This article is so informative. I have been legally doing hair for almost 6 years. I have had Bonika shears for a few years. I have used swivel thumb for the last 3 years. It’s great for the pain I was starting to experience. Anyway, I was wondering if the person who wrote this article could advise me to a great shear that has swivel thumb and good for both wet and dry cutting. I normally wet cut and then fine tune after the hair is dried. I really want to upgrade to the best quality I can get for what I need it for. Thank you in advance, Charity

  • Rebecca Schott

    Thanks so much! This is exactly what I was looking for. Any advice on what to do about Looney tunes co-workers that think they know everything? Lol. Thank u again

    • Overdirected Post author

      Umm… Feign ignorance?
      I don’t know if it’s my bedside manner, but if I try to talk about technical stuff with people they get really weird and defense and grumpy.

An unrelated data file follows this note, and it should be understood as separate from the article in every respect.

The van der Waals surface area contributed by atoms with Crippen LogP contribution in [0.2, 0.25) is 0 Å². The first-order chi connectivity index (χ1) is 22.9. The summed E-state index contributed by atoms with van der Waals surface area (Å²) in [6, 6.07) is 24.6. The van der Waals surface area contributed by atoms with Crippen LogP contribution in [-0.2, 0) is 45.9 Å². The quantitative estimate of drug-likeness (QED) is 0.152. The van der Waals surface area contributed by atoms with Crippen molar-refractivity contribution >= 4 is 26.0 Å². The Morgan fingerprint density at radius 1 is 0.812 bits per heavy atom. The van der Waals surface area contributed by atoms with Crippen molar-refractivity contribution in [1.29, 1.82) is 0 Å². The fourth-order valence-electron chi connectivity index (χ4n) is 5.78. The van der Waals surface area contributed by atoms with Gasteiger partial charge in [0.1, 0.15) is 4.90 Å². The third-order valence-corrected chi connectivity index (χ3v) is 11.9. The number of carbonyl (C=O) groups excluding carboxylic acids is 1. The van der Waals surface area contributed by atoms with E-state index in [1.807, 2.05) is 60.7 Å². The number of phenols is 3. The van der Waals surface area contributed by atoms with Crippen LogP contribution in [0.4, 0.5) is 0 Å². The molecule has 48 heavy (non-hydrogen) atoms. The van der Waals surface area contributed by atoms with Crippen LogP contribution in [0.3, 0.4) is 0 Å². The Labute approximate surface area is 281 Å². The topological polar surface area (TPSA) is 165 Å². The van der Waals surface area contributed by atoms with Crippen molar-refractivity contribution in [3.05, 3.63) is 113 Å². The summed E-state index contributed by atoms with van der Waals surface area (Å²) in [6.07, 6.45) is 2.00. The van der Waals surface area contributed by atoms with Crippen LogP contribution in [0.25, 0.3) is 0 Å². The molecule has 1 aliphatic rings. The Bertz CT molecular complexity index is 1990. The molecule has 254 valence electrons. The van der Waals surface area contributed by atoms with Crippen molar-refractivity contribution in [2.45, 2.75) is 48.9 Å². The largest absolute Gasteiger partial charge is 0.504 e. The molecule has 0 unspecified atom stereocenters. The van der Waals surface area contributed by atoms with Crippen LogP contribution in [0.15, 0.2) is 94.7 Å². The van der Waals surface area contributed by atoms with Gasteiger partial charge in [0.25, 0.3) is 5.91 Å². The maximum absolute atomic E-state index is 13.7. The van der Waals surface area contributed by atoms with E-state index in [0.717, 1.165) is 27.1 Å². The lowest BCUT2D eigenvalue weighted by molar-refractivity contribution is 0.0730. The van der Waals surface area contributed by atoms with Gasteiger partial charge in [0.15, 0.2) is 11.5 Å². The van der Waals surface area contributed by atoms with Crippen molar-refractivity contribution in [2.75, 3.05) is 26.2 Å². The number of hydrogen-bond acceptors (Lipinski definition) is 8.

So I just say “Boy, those are nice shears.” or “Wow, nice Sharkfin shears!” or “Yeah, that guy with the case of shears that comes by once a month sure is nice, isn’t he?”.
      Haha

  • Chase

    Thank you so much mate, you are awesome! I really appreciate your detailed and well-worded vocabulary in your explanations.
    I see that under the comfortability portion of your article, those are the Sam Villa 6.25 shears that you have a picture of. This is my first time buying shears, and I have also read your reviews for those shears and thank you for your opinions, I decided to go with them as my first real long pair (the ones I got from school is too short to cut anything.)

  • Frances

    Agreed. Thanks a lot for this explanation! Please continue with reviews on hair shears, it’s nice to read from someone with “real” opinions as opposed to common customer testimonials